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(LEAD) S. Korea, China, Japan to boost border control over swine fever

All Headlines 17:35 November 10, 2018

(ATTN: UPDATES with background)

SEOUL, Nov. 10 (Yonhap) -- South Korea, China and Japan agreed Saturday to tighten border control in the latest efforts to ensure that recent outbreaks of a deadly pig virus in China will not spread to the Korean Peninsula.

The agreement was reached in a meeting among South Korea's agricultural minister Lee Gae-ho and his Chinese and Japanese counterparts in Beijing earlier in the day.

The three also vowed to strengthen efforts on the sharing of animal health information; the surveillance, reporting and epidemiological investigation of diseases; and collaborative research on transboundary animal diseases such as avian influenza, foot-and-mouth disease and African swine fever.

"In particular, given the increasing threat of Transboundary Animal Diseases such as African swine fever, cooperation for effective border control among (the) three countries needs to be strengthened," according to a joint communique of the trilateral agricultural ministers' meeting.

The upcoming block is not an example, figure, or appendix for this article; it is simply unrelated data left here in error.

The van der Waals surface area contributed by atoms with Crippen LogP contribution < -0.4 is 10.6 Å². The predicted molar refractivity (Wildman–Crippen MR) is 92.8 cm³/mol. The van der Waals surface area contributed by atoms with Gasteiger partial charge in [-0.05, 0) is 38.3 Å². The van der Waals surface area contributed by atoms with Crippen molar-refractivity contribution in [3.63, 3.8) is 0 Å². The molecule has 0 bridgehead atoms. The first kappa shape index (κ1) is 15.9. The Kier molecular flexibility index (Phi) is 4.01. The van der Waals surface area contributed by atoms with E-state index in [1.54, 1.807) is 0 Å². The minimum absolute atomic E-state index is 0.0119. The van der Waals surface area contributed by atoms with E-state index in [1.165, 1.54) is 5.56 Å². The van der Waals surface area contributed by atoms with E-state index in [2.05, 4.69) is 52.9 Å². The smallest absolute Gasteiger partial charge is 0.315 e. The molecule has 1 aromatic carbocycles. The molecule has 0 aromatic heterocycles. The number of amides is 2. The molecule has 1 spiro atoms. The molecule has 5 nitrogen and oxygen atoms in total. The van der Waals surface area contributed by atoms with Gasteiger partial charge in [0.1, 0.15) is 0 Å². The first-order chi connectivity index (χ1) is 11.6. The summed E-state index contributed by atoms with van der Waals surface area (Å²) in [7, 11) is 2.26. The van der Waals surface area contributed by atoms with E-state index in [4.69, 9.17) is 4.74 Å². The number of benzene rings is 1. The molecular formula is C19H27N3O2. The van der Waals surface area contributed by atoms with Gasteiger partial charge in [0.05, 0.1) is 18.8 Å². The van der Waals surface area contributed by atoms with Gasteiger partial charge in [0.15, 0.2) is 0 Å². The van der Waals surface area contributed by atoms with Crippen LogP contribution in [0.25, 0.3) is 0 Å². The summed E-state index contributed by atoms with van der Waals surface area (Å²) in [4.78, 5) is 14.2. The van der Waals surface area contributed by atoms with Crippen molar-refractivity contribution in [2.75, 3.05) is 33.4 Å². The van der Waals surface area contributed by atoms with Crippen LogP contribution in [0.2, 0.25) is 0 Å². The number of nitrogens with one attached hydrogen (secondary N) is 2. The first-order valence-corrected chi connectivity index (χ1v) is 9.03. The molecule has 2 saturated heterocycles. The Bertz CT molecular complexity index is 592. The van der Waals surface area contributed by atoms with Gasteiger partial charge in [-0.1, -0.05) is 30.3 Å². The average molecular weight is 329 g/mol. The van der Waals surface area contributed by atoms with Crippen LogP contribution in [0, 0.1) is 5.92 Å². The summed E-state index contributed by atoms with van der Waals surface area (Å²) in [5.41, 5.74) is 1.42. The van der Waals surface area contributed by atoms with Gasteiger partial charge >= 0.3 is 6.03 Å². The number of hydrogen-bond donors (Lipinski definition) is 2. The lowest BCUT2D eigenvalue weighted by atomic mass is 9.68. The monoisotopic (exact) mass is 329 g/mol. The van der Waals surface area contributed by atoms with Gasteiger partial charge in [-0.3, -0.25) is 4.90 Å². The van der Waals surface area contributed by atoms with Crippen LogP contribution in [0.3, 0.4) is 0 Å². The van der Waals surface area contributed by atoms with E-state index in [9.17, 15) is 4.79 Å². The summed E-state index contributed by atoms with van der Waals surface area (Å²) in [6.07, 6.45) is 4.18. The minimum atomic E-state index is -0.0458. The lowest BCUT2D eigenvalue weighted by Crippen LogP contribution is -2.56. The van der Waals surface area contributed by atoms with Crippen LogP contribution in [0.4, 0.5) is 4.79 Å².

The move came two days after China confirmed a new outbreak of the swine fever in east China's Fujian Province.

Among 4,521 pigs raised on a local farm in the city of Putian, 85 pigs were confirmed infected and dead, China's state-run Xinhua News Agency reported Friday, citing the Chinese Ministry of Agriculture and Rural Affairs.

In August, the swine fever broke out in the northeastern city of Shenyang in the country's first outbreak of African swine fever.

The three ministers also agreed to hold a meeting among livestock officials to share policies and the status of the livestock industry and to exchange opinions on areas of interest for the three countries.

There is no effective vaccine against African swine fever, whose fatality rate is 100 percent. The disease poses no direct threat to human health, according to the U.N. Food and Agriculture Organization.

China has slaughtered more than 24,000 pigs in four provinces to try to stem the spread of the disease. China accounts for approximately half the global population of swine, estimated at 500 million, according to the U.N. agency.

The virus is very hardy and can survive long periods in very cold and very hot weather, and even in dried or cured pork products, it said.


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